Japan/July 14, 2022/By YASUAKI OSHIKA/Source: https://www.asahi.com/
TSUSHIMA, Nagasaki Prefecture–Shortly after the start of the new academic year, a class of high school freshmen was listening to Kim Kyoung-ah on the podium, who is in her seventh year of teaching Korean.
“You breathe differently to pronounce strong and weak sounds in Korean,” Kim said.
The students appeared tense at the seriousness of the Korean class they were taking on April 21.
Girls accounted for the overwhelming majority of the students. Seen applied to their pen cases and pencil boards were photos and sticky labels with images of their favorite K-pop stars.
But what was surprising is that the students were not in South Korea but at Prefectural Tsushima High School here on a remote island in Nagasaki Prefecture.
The current academic and fiscal year marks the 20th for a special curriculum at the school, which offers intensive lessons in Korean, something uncommon for a public high school in Japan.
Many of the students in the course are here on a prefectural program for “studying on a remote island,” having left their households at age 15.
More than a few of these students will go on to study at universities in South Korea.
Interviews with alumni of the course who studied on Tsushima island and in South Korea showed they have stayed in touch with South Korea in some way or other, although they have not been spared from the rough waves of the bilateral relations.
They were found, before everything else, to be characteristically teeming with a spirit of self-reliance.
Leach Lilly Midorikawa, a freshman, said she came from Karatsu, Saga Prefecture, to study Korean here because she has become a fan of Twice, a multinational all-girl pop group based in South Korea.
Midorikawa, whose father is from Australia, said she hopes to study at a South Korean university so she can learn to speak three languages, including English.
The studying on a remote island program was created by the Nagasaki prefectural board of education in fiscal 2003 for having high schools on the prefecture’s remote islands host students from outside the islands.
An international cultural exchange course, for teaching Korean and South Korea’s culture to students on the program, was set up at Tsushima High School on this “border island,” which lies only 50 kilometers from Busan.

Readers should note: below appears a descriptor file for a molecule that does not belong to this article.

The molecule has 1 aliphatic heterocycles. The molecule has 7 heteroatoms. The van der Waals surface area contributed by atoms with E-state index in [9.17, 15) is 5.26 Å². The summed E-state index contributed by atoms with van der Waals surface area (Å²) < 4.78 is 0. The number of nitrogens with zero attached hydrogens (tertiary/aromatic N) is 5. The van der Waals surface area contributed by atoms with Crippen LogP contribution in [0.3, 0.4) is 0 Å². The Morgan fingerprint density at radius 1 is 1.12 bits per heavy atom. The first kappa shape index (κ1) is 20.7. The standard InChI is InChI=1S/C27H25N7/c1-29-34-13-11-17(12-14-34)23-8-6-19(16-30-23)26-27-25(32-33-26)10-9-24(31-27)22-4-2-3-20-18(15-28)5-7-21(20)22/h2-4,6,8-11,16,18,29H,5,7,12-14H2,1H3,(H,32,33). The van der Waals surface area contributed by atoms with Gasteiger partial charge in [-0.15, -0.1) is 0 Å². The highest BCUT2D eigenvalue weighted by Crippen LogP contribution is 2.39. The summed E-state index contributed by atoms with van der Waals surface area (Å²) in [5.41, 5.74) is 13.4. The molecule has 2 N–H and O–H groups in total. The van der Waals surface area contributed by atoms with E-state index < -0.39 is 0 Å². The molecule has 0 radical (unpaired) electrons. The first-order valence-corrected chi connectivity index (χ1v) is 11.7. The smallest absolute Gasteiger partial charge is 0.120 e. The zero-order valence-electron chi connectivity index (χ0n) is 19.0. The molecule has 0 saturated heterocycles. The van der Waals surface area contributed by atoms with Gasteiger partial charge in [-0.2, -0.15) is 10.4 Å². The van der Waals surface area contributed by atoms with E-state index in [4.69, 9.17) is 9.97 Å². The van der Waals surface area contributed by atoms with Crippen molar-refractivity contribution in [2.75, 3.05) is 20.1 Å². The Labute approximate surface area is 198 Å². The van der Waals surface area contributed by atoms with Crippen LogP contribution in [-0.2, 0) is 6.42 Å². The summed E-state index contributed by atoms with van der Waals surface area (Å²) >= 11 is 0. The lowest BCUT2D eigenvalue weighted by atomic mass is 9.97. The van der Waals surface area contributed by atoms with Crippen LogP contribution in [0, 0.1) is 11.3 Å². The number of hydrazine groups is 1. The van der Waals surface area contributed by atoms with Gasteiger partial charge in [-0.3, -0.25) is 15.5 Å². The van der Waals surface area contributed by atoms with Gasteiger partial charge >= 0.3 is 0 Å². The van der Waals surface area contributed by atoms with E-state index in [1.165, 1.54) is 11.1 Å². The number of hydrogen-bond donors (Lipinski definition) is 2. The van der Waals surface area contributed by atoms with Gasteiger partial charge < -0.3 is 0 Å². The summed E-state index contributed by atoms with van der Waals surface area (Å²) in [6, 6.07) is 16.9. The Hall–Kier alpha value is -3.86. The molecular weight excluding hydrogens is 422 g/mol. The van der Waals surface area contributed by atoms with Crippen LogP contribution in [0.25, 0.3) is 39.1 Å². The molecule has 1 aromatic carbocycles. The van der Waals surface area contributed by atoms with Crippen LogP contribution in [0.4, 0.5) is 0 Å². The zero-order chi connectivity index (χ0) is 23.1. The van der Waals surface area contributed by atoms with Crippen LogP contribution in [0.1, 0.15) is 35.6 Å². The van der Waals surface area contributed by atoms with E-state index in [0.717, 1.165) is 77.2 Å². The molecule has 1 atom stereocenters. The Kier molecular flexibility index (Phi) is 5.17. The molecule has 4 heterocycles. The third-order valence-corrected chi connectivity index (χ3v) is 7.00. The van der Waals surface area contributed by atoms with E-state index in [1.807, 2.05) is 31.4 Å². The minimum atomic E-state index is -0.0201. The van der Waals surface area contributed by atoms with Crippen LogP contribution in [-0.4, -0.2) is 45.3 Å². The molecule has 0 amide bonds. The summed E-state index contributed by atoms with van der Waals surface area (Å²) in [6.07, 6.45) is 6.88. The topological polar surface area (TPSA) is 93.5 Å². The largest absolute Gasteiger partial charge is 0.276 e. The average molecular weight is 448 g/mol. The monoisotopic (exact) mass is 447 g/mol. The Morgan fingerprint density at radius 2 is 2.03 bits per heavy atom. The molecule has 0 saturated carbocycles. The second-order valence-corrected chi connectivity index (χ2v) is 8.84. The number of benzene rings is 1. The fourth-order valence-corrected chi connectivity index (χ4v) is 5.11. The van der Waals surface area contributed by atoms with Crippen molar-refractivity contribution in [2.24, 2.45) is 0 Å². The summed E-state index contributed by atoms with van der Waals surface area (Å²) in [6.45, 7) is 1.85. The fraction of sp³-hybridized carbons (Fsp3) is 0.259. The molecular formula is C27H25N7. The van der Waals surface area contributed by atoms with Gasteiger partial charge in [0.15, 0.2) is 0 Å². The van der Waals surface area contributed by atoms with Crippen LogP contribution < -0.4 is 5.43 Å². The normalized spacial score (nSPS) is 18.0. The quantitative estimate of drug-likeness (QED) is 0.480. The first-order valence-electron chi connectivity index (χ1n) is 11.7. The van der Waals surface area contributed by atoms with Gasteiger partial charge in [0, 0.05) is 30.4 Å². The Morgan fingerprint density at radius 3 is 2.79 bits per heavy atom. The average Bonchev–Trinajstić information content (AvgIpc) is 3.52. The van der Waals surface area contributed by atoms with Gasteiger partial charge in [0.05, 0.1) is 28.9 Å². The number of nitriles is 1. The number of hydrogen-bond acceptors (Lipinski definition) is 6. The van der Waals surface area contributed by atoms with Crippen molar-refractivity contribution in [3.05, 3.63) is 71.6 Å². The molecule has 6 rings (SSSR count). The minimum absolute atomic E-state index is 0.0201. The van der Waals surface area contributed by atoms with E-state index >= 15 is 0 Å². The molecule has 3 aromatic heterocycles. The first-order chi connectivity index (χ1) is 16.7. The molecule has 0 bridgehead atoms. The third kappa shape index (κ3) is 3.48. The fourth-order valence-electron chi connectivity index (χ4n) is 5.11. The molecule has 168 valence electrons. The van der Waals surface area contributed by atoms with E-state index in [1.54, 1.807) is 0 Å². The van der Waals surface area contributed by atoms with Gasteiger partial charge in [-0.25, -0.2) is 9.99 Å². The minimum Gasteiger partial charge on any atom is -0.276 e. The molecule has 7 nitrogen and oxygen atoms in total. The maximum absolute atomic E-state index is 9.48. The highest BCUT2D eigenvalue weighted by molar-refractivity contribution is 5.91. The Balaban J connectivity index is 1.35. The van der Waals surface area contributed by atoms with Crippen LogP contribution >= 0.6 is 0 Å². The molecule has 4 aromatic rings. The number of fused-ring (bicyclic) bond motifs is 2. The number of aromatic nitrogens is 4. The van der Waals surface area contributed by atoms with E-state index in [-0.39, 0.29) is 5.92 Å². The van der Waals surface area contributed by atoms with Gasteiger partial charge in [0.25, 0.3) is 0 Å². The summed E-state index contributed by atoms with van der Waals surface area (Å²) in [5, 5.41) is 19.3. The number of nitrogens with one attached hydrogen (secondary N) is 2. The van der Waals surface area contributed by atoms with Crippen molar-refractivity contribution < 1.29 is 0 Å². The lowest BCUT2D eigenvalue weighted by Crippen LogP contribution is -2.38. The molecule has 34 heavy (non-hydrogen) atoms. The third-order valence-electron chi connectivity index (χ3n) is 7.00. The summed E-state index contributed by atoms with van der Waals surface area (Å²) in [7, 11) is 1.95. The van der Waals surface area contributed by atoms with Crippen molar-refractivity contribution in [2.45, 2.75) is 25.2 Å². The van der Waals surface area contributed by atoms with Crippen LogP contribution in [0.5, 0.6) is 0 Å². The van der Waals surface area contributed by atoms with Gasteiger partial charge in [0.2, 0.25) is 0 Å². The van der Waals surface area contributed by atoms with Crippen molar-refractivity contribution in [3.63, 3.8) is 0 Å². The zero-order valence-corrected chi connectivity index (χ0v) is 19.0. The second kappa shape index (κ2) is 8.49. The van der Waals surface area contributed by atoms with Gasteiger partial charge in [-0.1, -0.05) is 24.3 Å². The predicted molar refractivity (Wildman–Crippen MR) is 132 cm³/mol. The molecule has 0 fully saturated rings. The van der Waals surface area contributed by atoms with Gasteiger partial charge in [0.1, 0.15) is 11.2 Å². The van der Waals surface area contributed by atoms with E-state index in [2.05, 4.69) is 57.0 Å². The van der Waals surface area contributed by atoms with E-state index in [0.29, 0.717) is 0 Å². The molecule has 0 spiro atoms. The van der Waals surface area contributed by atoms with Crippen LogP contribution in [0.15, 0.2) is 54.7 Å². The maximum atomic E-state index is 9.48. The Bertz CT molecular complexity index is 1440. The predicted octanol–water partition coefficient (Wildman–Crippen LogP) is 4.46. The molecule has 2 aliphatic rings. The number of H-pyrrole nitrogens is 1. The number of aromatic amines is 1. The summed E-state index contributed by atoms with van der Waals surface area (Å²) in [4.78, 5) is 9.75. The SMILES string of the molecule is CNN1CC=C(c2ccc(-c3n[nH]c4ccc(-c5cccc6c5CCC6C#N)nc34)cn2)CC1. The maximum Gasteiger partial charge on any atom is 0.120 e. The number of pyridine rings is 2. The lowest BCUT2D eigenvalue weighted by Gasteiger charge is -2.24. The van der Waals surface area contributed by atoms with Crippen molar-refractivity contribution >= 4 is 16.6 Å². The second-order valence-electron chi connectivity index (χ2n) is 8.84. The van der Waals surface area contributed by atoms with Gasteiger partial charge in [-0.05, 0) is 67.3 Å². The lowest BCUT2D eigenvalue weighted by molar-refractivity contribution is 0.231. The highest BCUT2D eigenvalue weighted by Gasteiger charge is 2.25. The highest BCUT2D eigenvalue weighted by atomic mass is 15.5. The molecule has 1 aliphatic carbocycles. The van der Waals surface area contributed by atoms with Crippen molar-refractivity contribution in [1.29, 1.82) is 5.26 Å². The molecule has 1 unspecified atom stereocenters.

The course was promoted in fiscal 2019 to the international cultural exchange department, where two teachers from South Korea give lessons to students so they become proficient enough in the language in three years to study at a South Korean university.
Admitted into the course by spring 2021 were 363 students from Kyushu, Kanto, Kinki and other regions. More than 70 of the alumni have gone on to study at universities in South Korea.
FOOTPRINTS ACROSS BORDERS
Kanako Mitani, 34, a native of the prefectural capital of Nagasaki, was among the first batch of students at the Korean course. She went on to attend Dong-A University in Busan and also went to study in Canada while she was enrolled there.
Mitani served stints at a Tokyo branch of a South Korean trading house and an information technology giant. She now works for a business in Kita-Kyushu, her husband’s hometown, where she uses both English and Korean to communicate with her business connections.
The international cultural exchange course was set up at Tsushima High School during the halcyon days around the time when Japan and South Korea co-hosted soccer’s FIFA World Cup in 2002.
The bilateral relations, however, have since taken a gradual turn for the worse and into a tit-for-tat of anti-Japanism in South Korea and Korea-phobia in Japan.
Alumni of the course have not been spared from the strained bilateral relations of the times.
Among them is Asuka Hirakata, 33, who is section chief with a South Korean-affiliated cosmetics company that operates a chain in Japan.
She went to Tsushima High School from Shimabara, Nagasaki Prefecture, on the “studying on a remote island” program and went on to attend Pukyong National University in Busan.